If I had rippling muscles
And a huge right arm to lend,
I’d enter contests proving
What a beast I am at moving
Other people’s arms at angles
That they were not meant to bend.
I suppose my strength would let me
Find more meaningful success,
But when limbs become this hefty,
Whether right-handed or lefty,
There are few things quite as tempting
As to prove one’s manliness.
MPAA rating: PG
Many of Sylvester Stallone’s films are designed to reinforce his manliness, the kind of machismo that automatically raises the ambient testosterone level. If there’s any doubt about who the toughest guy in the room is, just wait, and he’ll prove his muscular superiority.
That’s the kind of movie I assumed Over the Top would be based on the fact that it’s about an armwrestling competition, and that’s what it is, but not all it is. It’s also, surprisingly, a family film, in contrast to Stallone’s many R-rated actioners. He plays Lincoln Hawk (now that’s a cool ‘80s name if I ever heard one), a trucker who attempts to bond with his estranged son Michael (David Mendenhall) via a road trip, much to the chagrin of the boy’s rich, Hawk-hating grandfather Jason Cutler (Robert Loggia). As Michael’s chilly treatment of his absentee father melts in the wake of cross-country bonding, we get to see Stallone show off his armwrestling expertise. Can he use that underdog prowess to earn back his son from the intrusive grandfather? Can he defeat all the trash-talking he-men at the World Armwrestling Championship? Can he? Can he?!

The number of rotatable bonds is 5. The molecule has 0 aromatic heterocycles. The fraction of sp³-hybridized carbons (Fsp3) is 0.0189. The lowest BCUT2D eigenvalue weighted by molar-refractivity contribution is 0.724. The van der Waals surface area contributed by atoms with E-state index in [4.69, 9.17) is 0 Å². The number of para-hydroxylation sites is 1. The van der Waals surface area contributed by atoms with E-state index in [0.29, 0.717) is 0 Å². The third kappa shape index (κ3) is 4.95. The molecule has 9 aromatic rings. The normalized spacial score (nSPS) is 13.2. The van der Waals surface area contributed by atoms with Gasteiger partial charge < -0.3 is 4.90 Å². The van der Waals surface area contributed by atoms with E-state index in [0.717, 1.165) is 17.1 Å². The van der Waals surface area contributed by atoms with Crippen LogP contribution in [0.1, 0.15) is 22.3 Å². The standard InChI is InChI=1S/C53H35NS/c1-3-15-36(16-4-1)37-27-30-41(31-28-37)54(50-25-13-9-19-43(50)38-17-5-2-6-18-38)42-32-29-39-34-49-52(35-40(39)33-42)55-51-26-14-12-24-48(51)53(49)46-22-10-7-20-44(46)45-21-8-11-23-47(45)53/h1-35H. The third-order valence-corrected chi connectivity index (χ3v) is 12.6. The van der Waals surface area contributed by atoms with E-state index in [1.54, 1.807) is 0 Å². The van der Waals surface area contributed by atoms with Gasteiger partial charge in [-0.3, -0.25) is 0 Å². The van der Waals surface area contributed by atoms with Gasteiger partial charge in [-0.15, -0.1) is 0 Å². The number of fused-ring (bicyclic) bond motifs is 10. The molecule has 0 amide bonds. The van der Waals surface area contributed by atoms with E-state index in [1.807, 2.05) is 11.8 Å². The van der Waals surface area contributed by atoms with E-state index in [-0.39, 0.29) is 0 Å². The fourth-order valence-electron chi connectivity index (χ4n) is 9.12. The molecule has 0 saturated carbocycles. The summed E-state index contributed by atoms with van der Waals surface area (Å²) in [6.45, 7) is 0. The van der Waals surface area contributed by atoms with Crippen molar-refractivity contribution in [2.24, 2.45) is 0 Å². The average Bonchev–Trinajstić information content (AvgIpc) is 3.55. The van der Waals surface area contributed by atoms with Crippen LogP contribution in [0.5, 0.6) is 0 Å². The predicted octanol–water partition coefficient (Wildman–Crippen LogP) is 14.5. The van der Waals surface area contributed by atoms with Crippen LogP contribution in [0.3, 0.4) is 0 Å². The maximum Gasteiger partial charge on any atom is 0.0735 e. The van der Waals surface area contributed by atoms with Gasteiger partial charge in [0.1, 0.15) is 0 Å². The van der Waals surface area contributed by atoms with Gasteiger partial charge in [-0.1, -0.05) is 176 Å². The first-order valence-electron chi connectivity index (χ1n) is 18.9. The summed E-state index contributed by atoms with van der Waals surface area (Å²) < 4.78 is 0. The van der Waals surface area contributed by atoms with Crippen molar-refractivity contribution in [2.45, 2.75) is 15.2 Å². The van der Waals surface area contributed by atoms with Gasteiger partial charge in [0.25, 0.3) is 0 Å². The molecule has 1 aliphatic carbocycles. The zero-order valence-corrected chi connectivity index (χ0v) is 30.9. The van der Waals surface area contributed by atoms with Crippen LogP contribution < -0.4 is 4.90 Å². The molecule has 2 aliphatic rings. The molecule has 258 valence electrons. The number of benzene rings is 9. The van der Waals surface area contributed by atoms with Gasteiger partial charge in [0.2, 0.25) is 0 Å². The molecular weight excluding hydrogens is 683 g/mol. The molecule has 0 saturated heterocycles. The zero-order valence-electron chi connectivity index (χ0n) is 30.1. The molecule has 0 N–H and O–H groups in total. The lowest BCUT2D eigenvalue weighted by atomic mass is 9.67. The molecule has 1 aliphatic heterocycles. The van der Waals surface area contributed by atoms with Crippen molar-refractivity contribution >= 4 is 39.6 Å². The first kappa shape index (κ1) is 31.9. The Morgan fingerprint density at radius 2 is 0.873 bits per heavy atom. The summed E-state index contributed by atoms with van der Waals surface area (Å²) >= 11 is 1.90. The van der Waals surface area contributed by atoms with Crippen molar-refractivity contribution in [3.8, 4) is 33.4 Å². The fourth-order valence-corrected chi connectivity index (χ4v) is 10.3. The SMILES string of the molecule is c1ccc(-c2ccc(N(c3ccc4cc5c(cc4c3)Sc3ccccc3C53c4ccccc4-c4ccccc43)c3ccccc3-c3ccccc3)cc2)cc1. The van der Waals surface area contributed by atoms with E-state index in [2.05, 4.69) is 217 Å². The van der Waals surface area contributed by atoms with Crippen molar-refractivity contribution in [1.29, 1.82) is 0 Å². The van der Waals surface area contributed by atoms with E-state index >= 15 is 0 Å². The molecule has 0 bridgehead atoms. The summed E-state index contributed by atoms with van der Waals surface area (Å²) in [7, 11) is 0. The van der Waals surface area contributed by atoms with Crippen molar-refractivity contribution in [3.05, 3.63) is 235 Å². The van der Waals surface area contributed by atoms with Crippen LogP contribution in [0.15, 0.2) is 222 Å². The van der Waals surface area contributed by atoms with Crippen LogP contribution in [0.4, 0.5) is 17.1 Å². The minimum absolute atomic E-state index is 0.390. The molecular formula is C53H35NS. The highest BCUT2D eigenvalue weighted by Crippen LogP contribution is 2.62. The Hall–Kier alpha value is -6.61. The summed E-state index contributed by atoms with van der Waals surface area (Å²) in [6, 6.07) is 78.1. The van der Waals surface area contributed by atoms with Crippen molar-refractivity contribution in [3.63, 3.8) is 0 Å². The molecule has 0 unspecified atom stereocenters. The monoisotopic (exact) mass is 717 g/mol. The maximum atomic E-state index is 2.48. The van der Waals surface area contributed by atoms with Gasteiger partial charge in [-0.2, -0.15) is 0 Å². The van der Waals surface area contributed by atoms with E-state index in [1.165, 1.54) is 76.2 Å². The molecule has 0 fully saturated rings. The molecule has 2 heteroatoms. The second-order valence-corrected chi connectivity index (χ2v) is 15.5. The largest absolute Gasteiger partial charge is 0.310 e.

You probably know the answer so, yes, Over the Top is entirely predictable, but it still manages to be enjoyably so. The first half especially engenders the same tough-guy sympathy that Stallone had in Rocky, as he tries to break down Michael’s walls and prove he’s more than the irresponsible Neanderthal Cutler considers him, with some stunning western scenery to back their father-son journey. The latter half is more typical sports stuff, with Hawk’s future, fatherhood, and everything else depending on his strong right arm. As he trains hard and progresses through the championship with accompanying encouragement and theme music, it’s hard not to feel like you’re watching an obvious variant of Rocky and The Karate Kid, but it’s still aggressively macho fun. I just didn’t understand how winning the championship would legally get Hawk’s son back or why Cutler was intent on stopping him, when I thought Hawk had already signed over his parental rights.
Even if the details are left vague, Over the Top is decent fun backed by rousing rock songs, and it’s not nearly as bad as its reputation as a bomb would indicate. By the way, the title refers to conquering the middle arm position during an armwrestling match, though I suppose it also applies to the bravado of the championship itself. Over the Top may not stand out next to most of its ‘80s brethren, but it’s worth a watch if you’re in the mood for macho.
Best line: (Hawk) “The world meets nobody halfway. When you want something, you gotta take it.”
Rank: List Runner-Up
© 2017 S.G. Liput
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